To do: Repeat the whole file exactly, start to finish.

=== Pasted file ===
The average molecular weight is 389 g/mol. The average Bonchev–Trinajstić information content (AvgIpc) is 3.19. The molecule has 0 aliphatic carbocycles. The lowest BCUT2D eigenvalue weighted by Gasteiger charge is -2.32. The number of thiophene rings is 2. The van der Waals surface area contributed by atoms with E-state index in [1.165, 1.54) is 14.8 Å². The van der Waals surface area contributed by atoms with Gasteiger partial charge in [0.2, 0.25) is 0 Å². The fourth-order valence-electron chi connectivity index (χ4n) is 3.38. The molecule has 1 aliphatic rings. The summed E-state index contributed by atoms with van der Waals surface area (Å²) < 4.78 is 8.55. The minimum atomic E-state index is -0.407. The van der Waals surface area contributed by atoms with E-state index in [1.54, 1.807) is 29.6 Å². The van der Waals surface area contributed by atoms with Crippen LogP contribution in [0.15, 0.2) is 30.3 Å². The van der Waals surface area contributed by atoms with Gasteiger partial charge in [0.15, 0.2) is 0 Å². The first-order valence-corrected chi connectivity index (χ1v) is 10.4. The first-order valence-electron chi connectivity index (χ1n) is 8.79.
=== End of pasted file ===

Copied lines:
The average molecular weight is 389 g/mol. The average Bonchev–Trinajstić information content (AvgIpc) is 3.19. The molecule has 0 aliphatic carbocycles. The lowest BCUT2D eigenvalue weighted by Gasteiger charge is -2.32. The number of thiophene rings is 2. The van der Waals surface area contributed by atoms with E-state index in [1.165, 1.54) is 14.8 Å². The van der Waals surface area contributed by atoms with Gasteiger partial charge in [0.2, 0.25) is 0 Å². The fourth-order valence-electron chi connectivity index (χ4n) is 3.38. The molecule has 1 aliphatic rings. The summed E-state index contributed by atoms with van der Waals surface area (Å²) < 4.78 is 8.55. The minimum atomic E-state index is -0.407. The van der Waals surface area contributed by atoms with E-state index in [1.54, 1.807) is 29.6 Å². The van der Waals surface area contributed by atoms with Crippen LogP contribution in [0.15, 0.2) is 30.3 Å². The van der Waals surface area contributed by atoms with Gasteiger partial charge in [0.15, 0.2) is 0 Å². The first-order valence-corrected chi connectivity index (χ1v) is 10.4. The first-order valence-electron chi connectivity index (χ1n) is 8.79.